"I would like to be part of the discussion," Bauch said. "A portion is within village limits. Why didn't they come to us?"
Saari pointed out that the majority of the project would be outside the Santa Clara city limits, so "that may be why they came to us."
Commissioner Gabriel Ramos suggested the state, county and village should meet together.
Kasten suggested such a meeting might be held during the legislative session.
"My main complaint is that we are not in the loop," Bauch said. "We'll get together in Santa Fe.
"The village is very interested in the preservation and development of Fort Bayard," Bauch continued. "Can you, the county; we, the village; and the university (Western New Mexico University) form an alliance?"
"No problem at all," Kasten said.
Ramos said the county has always been in support of Santa Clara taking over what it can at Fort Bayard.
The commissioners reconvened to attend the "Honoring our veterans," program at José Barrios Elementary School. However, the commissioners had received notice of the incorrect time, so the commission reconvened in the school library to address most of the rest of the agenda.
The expenditure report of $1,053,312.71, which included a sole provider indigent payment, was approved.
Commissioners named Azima Lila Forest to the Food Policy Council and re-appointed Anthony Gutierrez and Carolyn Smith to the council.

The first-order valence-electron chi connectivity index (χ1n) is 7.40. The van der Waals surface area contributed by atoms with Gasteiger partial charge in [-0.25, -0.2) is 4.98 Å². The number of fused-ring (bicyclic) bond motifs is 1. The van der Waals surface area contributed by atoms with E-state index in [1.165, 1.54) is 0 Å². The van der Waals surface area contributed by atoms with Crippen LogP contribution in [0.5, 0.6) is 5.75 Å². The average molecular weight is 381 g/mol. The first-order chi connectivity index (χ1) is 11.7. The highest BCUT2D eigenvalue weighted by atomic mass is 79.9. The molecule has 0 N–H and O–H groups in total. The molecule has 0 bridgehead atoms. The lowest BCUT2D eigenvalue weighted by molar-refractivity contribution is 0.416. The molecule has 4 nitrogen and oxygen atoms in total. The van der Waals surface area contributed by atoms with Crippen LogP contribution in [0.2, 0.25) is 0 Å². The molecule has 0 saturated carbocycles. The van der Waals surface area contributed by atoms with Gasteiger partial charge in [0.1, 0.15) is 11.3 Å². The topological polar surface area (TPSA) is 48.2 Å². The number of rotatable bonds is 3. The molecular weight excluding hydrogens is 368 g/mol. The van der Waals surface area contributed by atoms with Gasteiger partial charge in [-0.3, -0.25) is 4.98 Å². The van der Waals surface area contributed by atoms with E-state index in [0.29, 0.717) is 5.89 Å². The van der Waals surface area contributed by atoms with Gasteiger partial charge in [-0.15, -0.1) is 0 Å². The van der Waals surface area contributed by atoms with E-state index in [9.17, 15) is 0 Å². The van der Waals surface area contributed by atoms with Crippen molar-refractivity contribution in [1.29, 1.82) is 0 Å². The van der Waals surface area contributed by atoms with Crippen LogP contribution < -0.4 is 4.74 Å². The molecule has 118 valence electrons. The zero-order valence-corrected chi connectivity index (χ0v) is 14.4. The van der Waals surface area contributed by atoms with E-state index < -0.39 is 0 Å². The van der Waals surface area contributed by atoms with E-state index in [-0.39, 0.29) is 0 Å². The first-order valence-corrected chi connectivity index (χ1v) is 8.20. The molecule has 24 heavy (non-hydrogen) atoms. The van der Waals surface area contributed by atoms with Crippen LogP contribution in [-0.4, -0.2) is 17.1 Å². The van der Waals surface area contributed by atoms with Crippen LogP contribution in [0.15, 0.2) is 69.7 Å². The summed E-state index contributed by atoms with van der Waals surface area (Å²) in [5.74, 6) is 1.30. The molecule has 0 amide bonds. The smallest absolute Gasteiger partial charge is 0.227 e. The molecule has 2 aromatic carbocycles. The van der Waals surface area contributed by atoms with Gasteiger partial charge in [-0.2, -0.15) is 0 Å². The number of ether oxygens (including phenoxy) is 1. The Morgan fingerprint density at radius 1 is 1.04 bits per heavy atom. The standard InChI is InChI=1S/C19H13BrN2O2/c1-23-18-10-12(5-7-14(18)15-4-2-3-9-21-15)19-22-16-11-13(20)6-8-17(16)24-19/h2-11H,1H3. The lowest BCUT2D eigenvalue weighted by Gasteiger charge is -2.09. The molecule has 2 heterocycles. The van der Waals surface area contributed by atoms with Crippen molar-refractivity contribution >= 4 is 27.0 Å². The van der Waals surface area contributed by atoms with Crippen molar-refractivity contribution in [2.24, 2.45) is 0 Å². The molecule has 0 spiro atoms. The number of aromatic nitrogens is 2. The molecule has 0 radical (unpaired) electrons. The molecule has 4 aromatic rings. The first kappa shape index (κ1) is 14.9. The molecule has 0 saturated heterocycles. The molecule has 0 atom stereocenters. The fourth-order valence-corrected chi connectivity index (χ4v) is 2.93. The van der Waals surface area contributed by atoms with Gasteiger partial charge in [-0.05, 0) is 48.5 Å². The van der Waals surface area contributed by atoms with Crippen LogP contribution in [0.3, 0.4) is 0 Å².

In contracts and agreements, three impacting Juvenile Parole and Probation Office surveillance contracts, were approved.
The first was a decrease of $10,000 to Felix Ortega, and the other two were $5,000 increases to Luis Alvarado and Daniel Ziegler.
A resolution to make a budget adjustment for Corre Caminos administration and equipment grants, a job access commute grant, and a general obligation bond grant for the Gila Valley Library for a transfer of $1,261,440 for grants and a $3,000 cash transfer for a 2013 Tourism Grant.
As the Grant County Indigent and Health Care Claims Board, commissioners approved 701 claims for $623,574.39.
During county reports, Christy Miller asked where the county was in the process of appointing a new Detention Center administrator.
Saari said interviews with three internal candidates and one external candidate had been held. The candidates already working at the jail include Acting Director Joseph Andazola, Deputy Gilbert Garcia, and Tom Newby. The external candidate is Mike Carrillo.
Miller also commended the Clerk's Office for a smooth election process.